12 Messy Dogs That Drool Excessively (With Pictures)

All dogs drool on occasion, but there are certain breeds for whom it is truly par for the course. While excessive drooling can be a symptom of illness in breeds that are low-droolers, some dogs simply cannot contain the flow of their saliva, and it’s just another part of their charm.

The following dogs that drool excessively have a propensity for slobbering due to extra skin around their lips and muzzle, which leads to saliva accumulating in the folds.

When saliva collects in these folds, it either drips or is flung about when the dog moves or shakes its head. If you’re a would-be owner of any of the following breeds, it’s time to start stockpiling the rags!

The 12 Dogs That Drool Excessively

While the breeds on this list are all drippy dogs by nature, it is important for owners to take note of any significant changes in the volume of drooling over time, as this can indicate mouth, throat, or stomach issues.

1. Bloodhound

bloodhound | image by Alex Mestas via Flickr | CC BY-NC-SA 4.0

Average Lifespan: 10-12 years
Average Size: 80-110 pounds
Coat: short, smooth

The Bloodhound has one of the most famous sets of jowls in the canine kingdom. The floppy folds of their faces are synonymous with their stubborn and dogged pursuit of a scent.

The epitome of single-mindedness, a Bloodhound on the scent will not stop until they locate the source, whether it be a lost person or a criminal on the run. Not just there to look charming, their long, wrinkled jowls sweep the ground and ‘stir up’ traces of the scent towards their nostrils.

While one of the drooliest breeds amongst the dogs that drool excessively, it is worth noting that a Bloodhound is even more prone to copious salivation after eating and drinking.

2. Newfoundland Dog

newfoundland dog | image by Matty Sides via Flickr | CC BY-NC 4.0

Average Lifespan: 9-10 years
Average Size: 100-150 pounds
Coat: medium, double

The gentle giant Newfoundland breed excels in the water due to its webbed feet, but it also has some seriously sloppy jowls!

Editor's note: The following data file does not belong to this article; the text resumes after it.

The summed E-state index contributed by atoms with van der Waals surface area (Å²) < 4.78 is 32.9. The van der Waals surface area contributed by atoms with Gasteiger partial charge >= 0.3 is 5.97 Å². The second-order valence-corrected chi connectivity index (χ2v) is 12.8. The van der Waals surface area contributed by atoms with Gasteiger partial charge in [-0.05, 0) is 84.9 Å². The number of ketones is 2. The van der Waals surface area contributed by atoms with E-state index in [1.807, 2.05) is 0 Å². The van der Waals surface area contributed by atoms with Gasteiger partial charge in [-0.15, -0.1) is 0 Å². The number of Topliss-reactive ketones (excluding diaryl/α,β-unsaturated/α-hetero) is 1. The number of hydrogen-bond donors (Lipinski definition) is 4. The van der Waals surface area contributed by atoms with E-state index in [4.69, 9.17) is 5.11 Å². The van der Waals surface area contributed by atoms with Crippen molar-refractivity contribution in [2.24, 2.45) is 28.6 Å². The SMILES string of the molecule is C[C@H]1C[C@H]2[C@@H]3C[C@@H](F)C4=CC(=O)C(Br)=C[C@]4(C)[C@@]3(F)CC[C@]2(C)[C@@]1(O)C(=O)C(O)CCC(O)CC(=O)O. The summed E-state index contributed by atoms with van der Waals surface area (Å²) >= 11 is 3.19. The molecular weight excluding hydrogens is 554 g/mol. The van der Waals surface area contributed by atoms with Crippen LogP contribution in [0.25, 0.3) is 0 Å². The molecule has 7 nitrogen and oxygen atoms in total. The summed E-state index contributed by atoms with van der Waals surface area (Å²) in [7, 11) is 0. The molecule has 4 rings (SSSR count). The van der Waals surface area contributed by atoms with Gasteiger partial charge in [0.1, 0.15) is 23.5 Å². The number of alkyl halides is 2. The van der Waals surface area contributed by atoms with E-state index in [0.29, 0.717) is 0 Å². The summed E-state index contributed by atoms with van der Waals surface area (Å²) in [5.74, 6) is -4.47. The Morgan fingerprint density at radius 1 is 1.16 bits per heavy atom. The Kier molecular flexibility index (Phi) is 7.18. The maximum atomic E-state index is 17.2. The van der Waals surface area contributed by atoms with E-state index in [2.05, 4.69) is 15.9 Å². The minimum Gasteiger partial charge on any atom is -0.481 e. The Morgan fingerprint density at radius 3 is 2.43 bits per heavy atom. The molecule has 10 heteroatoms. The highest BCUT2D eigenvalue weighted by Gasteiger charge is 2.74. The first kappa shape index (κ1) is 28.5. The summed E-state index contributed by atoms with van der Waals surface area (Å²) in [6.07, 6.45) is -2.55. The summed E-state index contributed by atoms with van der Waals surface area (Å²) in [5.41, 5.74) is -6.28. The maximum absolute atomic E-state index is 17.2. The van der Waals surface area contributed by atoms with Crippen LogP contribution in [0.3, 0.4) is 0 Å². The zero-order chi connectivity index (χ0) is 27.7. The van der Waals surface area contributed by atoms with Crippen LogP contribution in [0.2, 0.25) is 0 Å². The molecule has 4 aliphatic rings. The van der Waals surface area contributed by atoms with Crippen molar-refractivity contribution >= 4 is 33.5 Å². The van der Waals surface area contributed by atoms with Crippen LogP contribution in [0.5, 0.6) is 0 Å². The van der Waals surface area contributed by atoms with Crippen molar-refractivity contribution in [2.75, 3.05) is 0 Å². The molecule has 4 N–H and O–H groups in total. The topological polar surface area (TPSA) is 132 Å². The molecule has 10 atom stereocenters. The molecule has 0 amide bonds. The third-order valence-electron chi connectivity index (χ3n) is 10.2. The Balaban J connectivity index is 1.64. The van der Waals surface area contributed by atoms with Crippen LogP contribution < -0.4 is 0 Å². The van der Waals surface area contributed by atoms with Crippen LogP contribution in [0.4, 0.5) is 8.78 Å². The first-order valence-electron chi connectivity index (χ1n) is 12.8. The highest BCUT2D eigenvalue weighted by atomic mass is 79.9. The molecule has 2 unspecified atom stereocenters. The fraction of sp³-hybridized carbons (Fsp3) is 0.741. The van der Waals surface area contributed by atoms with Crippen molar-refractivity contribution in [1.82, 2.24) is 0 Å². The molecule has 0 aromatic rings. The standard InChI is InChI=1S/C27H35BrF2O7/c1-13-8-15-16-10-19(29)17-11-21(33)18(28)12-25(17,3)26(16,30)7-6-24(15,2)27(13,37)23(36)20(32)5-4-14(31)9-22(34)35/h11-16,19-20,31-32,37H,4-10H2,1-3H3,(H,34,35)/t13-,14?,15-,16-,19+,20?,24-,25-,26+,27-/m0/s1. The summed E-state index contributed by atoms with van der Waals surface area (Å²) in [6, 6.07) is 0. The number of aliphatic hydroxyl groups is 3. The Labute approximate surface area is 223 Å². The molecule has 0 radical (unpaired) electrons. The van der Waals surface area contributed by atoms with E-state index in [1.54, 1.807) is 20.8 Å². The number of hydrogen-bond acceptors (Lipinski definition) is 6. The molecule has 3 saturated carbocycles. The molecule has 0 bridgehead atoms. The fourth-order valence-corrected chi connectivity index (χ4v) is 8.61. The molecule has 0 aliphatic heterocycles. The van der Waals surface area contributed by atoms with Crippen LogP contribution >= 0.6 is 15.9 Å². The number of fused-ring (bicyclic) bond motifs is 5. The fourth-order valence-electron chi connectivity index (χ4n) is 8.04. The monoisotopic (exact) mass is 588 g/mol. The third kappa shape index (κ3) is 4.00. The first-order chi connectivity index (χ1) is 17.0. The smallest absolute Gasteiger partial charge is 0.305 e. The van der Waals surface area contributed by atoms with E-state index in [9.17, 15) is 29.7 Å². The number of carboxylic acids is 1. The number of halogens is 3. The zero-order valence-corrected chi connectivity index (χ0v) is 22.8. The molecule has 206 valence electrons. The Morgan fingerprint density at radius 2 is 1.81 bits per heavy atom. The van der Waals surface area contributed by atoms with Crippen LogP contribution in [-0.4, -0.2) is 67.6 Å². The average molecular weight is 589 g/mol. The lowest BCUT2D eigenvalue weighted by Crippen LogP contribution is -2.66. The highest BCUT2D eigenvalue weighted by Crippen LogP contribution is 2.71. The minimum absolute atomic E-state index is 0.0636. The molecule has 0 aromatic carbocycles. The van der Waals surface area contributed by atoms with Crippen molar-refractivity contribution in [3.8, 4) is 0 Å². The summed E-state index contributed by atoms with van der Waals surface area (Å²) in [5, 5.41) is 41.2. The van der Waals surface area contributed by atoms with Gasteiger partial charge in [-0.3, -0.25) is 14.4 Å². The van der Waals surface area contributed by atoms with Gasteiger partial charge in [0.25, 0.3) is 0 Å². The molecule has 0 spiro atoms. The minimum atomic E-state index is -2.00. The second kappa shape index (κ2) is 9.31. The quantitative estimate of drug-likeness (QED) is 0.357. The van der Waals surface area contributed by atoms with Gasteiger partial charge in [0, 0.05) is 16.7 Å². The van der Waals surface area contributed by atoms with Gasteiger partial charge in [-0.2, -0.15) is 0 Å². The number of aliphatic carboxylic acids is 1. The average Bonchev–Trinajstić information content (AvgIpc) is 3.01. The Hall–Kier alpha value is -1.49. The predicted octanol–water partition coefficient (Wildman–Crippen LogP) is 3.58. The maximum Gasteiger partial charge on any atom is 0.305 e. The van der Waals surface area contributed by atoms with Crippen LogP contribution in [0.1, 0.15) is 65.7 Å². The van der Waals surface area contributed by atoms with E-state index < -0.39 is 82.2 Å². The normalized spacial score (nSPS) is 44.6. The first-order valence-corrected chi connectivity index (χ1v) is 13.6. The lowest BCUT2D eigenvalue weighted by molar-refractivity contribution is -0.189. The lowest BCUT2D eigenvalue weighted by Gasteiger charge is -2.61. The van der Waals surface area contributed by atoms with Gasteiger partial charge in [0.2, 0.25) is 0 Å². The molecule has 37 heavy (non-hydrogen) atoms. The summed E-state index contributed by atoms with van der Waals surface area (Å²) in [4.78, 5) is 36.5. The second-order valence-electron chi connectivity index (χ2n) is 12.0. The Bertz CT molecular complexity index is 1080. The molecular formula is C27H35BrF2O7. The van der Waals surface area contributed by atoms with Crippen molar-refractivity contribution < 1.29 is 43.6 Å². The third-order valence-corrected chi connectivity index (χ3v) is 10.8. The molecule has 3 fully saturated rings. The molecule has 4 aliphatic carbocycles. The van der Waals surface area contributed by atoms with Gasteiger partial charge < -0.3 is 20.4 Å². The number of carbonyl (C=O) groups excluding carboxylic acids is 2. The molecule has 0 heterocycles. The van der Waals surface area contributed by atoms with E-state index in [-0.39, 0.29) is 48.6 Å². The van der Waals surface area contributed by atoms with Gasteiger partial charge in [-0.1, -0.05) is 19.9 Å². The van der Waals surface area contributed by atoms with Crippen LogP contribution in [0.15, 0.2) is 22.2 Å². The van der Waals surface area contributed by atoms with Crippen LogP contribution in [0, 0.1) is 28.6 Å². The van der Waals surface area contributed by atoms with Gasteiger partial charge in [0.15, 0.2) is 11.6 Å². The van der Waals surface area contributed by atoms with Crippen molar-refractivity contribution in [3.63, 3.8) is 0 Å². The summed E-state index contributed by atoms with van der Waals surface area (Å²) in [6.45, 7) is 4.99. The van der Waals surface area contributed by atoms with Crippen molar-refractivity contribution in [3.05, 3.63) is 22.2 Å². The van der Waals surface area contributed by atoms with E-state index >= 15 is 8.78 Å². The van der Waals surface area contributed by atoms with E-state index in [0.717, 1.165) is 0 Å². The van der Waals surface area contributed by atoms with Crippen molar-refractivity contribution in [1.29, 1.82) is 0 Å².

A remarkably powerful working breed, the Newfoundland specializes in water rescues. Their unique paws give them maximum propulsion through the water, and their thick double coat keeps them safe and comfortable while hard at work.

They are also highly regarded for their calm disposition and intelligence, both tremendous assets where delicate rescue situations are concerned. Not to mention, they love children and make steadfastly loyal companions when not partaking in their daring endeavors. With so much going for them, what’s a little extra drool?

3. Saint Bernard

saint bernard | image by Pietro Izzo via Flickr | CC BY-NC-SA 4.0

Average Lifespan: 8-10 years
Average Size: 120-180 pounds
Coat: short, rough, smooth, double

The Saint Bernard possesses one of the most beloved sets of jowls in all of dog-dom. The breed is best known for its star turn in the 1992 film Beethoven and the film’s subsequent sequels, which depicted the titular dog as rambunctious and very slobbery!

Despite their intimidating size, Saint Bernard’s are relatively placid and known for being gentle with children.

Their genial disposition offsets their ‘hangdog’ features; their droopy eyes, wrinkled foreheads, and of course, those long sagging jowls. Conscientious Saint Bernard owners are never without a rag to wipe their pup’s face and understand that a little extra spittle comes with the territory.